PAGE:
‘God gives us pathways to heaven’

Some people have asked the parents why God would allow this to happen to ‘good’ people who try their best to walk in God’s ways. How could a good God send them such a big problem?

“I understand these sentiments and that those who share them mean well,” said PJ. “However, through the grace of God, I thank God that Gianna was given to us, because so many people in this world would not have given a child like Gianna a chance. Thank God she was ours to care for.”

Pamela said she has never been angry once with God for all that happened. 

“I have always had a childlike relationship with God. And I know He would never seek to hurt me. Whatever struggles He places in my life are for purposes He alone knows the reasons for.”

"Perhaps after hearing about her life, people will think twice when faced with the ‘choice’ we faced."

“It is through our trials and tribulations that God gives us pathways to heaven. No matter what God sends along our way, He will never give us a cross we can’t handle. He will help us if we embrace whatever suffering comes our way,” she said.

Pamela believes that difficult times, trials, and suffering are essentially a call from God for a person to grow spiritually in love and compassion. She already sees how Gianna has changed her life. She doesn’t stress out as much over small things. She finds herself more easily accepting the things she can’t change. 

“You become a different person, more compassionate, more patient, more loving, kind, caring, and understanding,” she said. 

Pamela said that some people have related to her that what she and PJ did for Gianna was brave, but she disagrees.

“It didn’t seem brave. I don’t know why people kept on telling us that. It just seemed that what we were doing was the common sense thing to do, honestly,” she said.

“Having a child who would be disabled, who would suffer, and who could die was scary, I’m not going to lie. As excited as we were to have Gianna, the scariness of it all, of living in that fear of the unknown, was sometimes overwhelming. But life is sacred in all its forms. Her life was sacred. Knowing this helped us to overcome our fears.”

It was people’s prayers, PJ said, that sustained them.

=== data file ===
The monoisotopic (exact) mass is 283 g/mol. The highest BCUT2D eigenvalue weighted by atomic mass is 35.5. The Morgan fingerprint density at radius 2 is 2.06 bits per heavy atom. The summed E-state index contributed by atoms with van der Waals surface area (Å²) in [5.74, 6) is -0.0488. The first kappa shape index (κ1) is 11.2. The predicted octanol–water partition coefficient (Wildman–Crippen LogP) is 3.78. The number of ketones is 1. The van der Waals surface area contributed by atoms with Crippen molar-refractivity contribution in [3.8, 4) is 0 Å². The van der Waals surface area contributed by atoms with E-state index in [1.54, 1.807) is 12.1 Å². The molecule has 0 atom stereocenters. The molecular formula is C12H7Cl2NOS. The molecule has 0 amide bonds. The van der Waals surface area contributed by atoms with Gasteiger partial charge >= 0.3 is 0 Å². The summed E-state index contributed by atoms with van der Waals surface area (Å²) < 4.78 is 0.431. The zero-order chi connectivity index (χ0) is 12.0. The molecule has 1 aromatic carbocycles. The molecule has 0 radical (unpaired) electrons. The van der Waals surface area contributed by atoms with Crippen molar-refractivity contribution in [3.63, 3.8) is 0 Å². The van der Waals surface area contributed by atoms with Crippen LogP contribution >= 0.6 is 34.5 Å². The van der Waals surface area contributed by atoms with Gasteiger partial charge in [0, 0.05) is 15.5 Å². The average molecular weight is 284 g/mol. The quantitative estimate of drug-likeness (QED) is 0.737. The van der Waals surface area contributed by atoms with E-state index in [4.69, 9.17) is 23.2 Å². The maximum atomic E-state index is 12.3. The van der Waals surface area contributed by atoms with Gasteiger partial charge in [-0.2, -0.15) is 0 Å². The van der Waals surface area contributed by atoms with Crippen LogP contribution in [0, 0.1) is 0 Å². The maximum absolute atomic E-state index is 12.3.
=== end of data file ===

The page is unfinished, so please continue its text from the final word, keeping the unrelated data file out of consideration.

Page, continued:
“We could almost physically feel the infusion of grace into our lives from the prayers of so many family, friends, religious, and even strangers.”

“We were coasting on grace,” Pamela added.

The parents believe the story of Gianna’s life is not yet a closed book. 

Pamela originally wrote a blog about her experiences for her Olive Garden co-workers, but many other people discovered it and were touched by what they read. Complete strangers began contacting Pamela through social media, relating how they were moved by the story of Gianna’s life.

“In the end, we believe that God’s plan came through for our Gianna, even if that plan was only for one day. But perhaps the plan is still unfolding? Just look how she is touching lives by her story. Perhaps after hearing about her life, people will think twice when faced with the ‘choice’ we faced,” Pamela said. 

Pamela and PJ will hold their little daughter in their hearts forever. The family will treasure the memories of Gianna’s life. Together they loved. Together they lost. Together they grew in an understanding of the mysterious workings of God. 

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Lisa Bourne

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Catholic League pulls out of NYC St. Patrick’s Parade

Lisa Bourne
By Lisa Bourne

After initially defending the organizers’ decision to allow a homosexual group to march in the 2015 New York St. Patrick’s Day Parade, a leading Catholic group has announced it will not take part.